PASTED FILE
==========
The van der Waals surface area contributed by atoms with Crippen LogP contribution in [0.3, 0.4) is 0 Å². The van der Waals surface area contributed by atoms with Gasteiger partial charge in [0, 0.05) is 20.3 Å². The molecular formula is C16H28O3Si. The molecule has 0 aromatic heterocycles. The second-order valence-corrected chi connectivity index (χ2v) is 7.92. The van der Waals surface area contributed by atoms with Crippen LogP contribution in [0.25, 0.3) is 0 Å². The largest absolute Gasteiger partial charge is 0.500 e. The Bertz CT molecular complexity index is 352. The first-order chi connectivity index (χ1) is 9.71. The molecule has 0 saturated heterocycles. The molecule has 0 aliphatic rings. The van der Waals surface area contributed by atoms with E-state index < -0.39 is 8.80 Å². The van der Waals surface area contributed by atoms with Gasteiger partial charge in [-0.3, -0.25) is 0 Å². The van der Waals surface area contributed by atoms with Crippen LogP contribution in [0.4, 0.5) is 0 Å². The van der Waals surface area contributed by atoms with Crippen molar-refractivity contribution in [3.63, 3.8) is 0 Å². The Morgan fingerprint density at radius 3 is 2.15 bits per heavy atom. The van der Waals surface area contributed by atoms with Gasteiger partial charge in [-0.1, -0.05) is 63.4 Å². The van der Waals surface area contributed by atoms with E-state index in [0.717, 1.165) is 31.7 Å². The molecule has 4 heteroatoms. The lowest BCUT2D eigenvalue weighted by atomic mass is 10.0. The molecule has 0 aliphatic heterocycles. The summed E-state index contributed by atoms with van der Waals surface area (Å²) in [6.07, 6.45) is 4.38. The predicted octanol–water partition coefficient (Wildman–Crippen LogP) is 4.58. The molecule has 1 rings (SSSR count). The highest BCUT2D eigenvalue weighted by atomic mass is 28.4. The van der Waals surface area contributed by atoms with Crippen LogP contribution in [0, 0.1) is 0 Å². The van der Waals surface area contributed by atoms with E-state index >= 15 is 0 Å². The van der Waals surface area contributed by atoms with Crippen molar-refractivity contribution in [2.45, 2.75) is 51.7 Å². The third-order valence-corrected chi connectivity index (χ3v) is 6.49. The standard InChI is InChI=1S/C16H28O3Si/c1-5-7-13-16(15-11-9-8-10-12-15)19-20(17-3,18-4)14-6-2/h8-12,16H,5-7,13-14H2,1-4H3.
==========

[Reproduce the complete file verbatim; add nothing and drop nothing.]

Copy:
The van der Waals surface area contributed by atoms with Crippen LogP contribution in [0.3, 0.4) is 0 Å². The van der Waals surface area contributed by atoms with Gasteiger partial charge in [0, 0.05) is 20.3 Å². The molecular formula is C16H28O3Si. The molecule has 0 aromatic heterocycles. The second-order valence-corrected chi connectivity index (χ2v) is 7.92. The van der Waals surface area contributed by atoms with Crippen LogP contribution in [0.25, 0.3) is 0 Å². The largest absolute Gasteiger partial charge is 0.500 e. The Bertz CT molecular complexity index is 352. The first-order chi connectivity index (χ1) is 9.71. The molecule has 0 saturated heterocycles. The molecule has 0 aliphatic rings. The van der Waals surface area contributed by atoms with E-state index < -0.39 is 8.80 Å². The van der Waals surface area contributed by atoms with Gasteiger partial charge in [-0.3, -0.25) is 0 Å². The van der Waals surface area contributed by atoms with Crippen LogP contribution in [0.4, 0.5) is 0 Å². The van der Waals surface area contributed by atoms with Crippen molar-refractivity contribution in [3.63, 3.8) is 0 Å². The Morgan fingerprint density at radius 3 is 2.15 bits per heavy atom. The van der Waals surface area contributed by atoms with Gasteiger partial charge in [-0.1, -0.05) is 63.4 Å². The van der Waals surface area contributed by atoms with E-state index in [0.717, 1.165) is 31.7 Å². The molecule has 4 heteroatoms. The lowest BCUT2D eigenvalue weighted by atomic mass is 10.0. The molecule has 0 aliphatic heterocycles. The summed E-state index contributed by atoms with van der Waals surface area (Å²) in [6.07, 6.45) is 4.38. The predicted octanol–water partition coefficient (Wildman–Crippen LogP) is 4.58. The molecule has 1 rings (SSSR count). The highest BCUT2D eigenvalue weighted by atomic mass is 28.4. The van der Waals surface area contributed by atoms with Crippen LogP contribution in [0, 0.1) is 0 Å². The van der Waals surface area contributed by atoms with E-state index >= 15 is 0 Å². The van der Waals surface area contributed by atoms with Crippen molar-refractivity contribution in [2.45, 2.75) is 51.7 Å². The third-order valence-corrected chi connectivity index (χ3v) is 6.49. The standard InChI is InChI=1S/C16H28O3Si/c1-5-7-13-16(15-11-9-8-10-12-15)19-20(17-3,18-4)14-6-2/h8-12,16H,5-7,13-14H2,1-4H3.